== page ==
I Can Get You A Gazillion Visitors

We all receive those phone calls wanting us to advertise on a web site. The question, though, is how to determine whether the ad will be worth the price.

website traffic

I Can Get You a Gazillion Visitors.

There are actually two sides to the equation. The first is deciding if the website has the traffic that is complimentary to the business. Let’s take a look at ways to make your decision easier.

The person on the phone is sure to tell you how many daily “hits” the site receives, which is usually quoted as being in the thousands if not millions. A giant red light ought to go off if the salesman can’t tell you any more about the statistics for the site than how many hits the site receives. I will again state emphatically that, in my opinion, hits mean nothing. You need to be looking at Visits, Unique Visitors, Page Views and Traffic Sources. Let’s get some definitions established so we are all talking the same thing.

HITS: Hits are defined as the number of times a file is accessed. The critical point here is the word “file.” On any single page of a website, there are separate files for graphics (usually more than one file), files for text, files for photos, etc. If you have buttons on the page for Twitter, Facebook and Pinterest, each of those will have separate files. The current average for hits on a page is 15.

Visits: A visit represents one individual who browses through your website. The key here is to understand that the number doesn’t differentiate how many times the same visitor comes back to your website.

Unique Visitors: This statistic will tell you how many people visited your site for the first time by tracking the IP address of the computer that is accessing your site. (There is one caveat. This statistic depends on cookies being enabled on. If cookies are not enabled, the computer will not be identified as a unique visitor.)

Page Views: This statistic will tell you how many pages of the website a visitor has accessed. Some people will also refer to this as Impressions. On average, a visitor will go to 2.5 pages on a website.

Traffic Sources: This is where you will find out how people found your site. One of the critical traffic sources is PPC, Pay Per Click. This source will tell you how many click throughs you receive from sponsored ads.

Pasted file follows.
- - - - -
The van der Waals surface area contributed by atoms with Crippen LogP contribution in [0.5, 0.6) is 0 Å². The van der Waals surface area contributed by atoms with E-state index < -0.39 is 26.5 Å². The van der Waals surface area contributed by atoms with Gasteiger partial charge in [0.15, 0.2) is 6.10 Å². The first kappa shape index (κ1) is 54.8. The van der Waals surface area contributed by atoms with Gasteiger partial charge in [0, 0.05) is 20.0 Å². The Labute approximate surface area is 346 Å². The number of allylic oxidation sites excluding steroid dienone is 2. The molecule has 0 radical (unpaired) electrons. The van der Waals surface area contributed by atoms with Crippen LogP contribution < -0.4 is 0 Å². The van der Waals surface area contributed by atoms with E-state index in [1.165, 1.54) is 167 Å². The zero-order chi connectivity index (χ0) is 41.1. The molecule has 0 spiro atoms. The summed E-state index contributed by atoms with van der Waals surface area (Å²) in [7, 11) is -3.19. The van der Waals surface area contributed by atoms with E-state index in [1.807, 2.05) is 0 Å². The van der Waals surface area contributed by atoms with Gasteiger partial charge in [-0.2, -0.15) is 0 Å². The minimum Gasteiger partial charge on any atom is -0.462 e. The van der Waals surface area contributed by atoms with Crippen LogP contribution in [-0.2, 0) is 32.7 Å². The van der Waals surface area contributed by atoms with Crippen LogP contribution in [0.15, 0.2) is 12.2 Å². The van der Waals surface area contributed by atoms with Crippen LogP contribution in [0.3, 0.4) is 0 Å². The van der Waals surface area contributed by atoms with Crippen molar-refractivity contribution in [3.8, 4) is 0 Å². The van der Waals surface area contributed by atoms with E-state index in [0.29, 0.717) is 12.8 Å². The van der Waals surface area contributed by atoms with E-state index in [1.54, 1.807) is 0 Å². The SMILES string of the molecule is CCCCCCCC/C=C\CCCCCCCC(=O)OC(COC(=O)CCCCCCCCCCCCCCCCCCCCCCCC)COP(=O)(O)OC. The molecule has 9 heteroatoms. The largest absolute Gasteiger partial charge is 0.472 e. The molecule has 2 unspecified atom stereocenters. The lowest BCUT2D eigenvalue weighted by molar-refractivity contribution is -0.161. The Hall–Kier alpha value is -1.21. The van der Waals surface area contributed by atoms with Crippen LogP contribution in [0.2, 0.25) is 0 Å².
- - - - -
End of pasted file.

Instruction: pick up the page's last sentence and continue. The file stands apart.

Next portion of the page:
(As a quick aside, if you don’t have an analytic tool on your website that gives you this information, get one on there NOW!! Google Analytics is a great tool and is free for the basic information.)

Now you may be asking what any of this has to do with advertising on a website. While companies like Southeast Publications does an outstanding job of making sure that you have the information you need, a lot of the online sites that are hitting you up for advertising dollars don’t give you the information that you need to determine the effectiveness of your advertising dollars.

There are a number of companies on the Internet that you can request website traffic information as it relates to the company that wants to sell you ad space. My “go to” program for checking out a website is www.Alexa.com.

When you request information on a website with Alexa, you will get traffic rank number. This will tell you how the site ranks in comparison to other similar websites. By clicking on details, you will also find out things such as the Reach %, Pageviews, Users, etc. It’s like looking at the sites individual statistics.

With this information in hand, you can now begin to determine if the website is one that 1.) attracts your client profile, 2.) pageviews are large enough to justify the cost of the ad, and 3.) will tell you what words people are using to search for when they access the site.


Now that you have the statistics to make a decision about running an ad, let’s take a look at PPC and how to use the information.

Just like display ads in print media, you need to analyze your results carefully to determine whether the cost of the ad is justified.

Before we go much farther, please let me emphasize that, just like display ads in print media, pay per click is going to be dependent on the attractiveness of an ad and the call to action. If your ad doesn’t attract attention or doesn’t have a call to action, you aren’t going to get the click throughs even if the website matches your potential guests to a tee. Make sure your ad has all of the qualities of a well designed ad. This will include not only the message but also the font, font size, background, graphics and overall design.

The whole point of PPC is to get users to click through to your website. You are paying for people to visit your site. The big difference here is that, unlike print media ads, you have meaningful statistics to tell you how well your ad is being received and the cost of the ad is usually considerably less than for a print ad.

Now that you have placed your ad, the next task is to review your statistics. Before you decide that PPC/digital ads don’t work for you, take another look at the ad and make changes to the text, the appearance and/or the call to action to see if your results improve.

One last point that I need to make is that in today’s world we are inundated with advertising. Unlike the past where conventional wisdom held that an ad needed to be seen a minimum of 3-7 times, in today’s world it requires a person seeing your ad upwards of 20 times. Just because it is easier to get your name in front of more eyes doesn’t mean that marketing/advertising is easier. In fact it has gotten much harder to set yourself apart.

How is your digital advertising working for you? What lessons have you learned?


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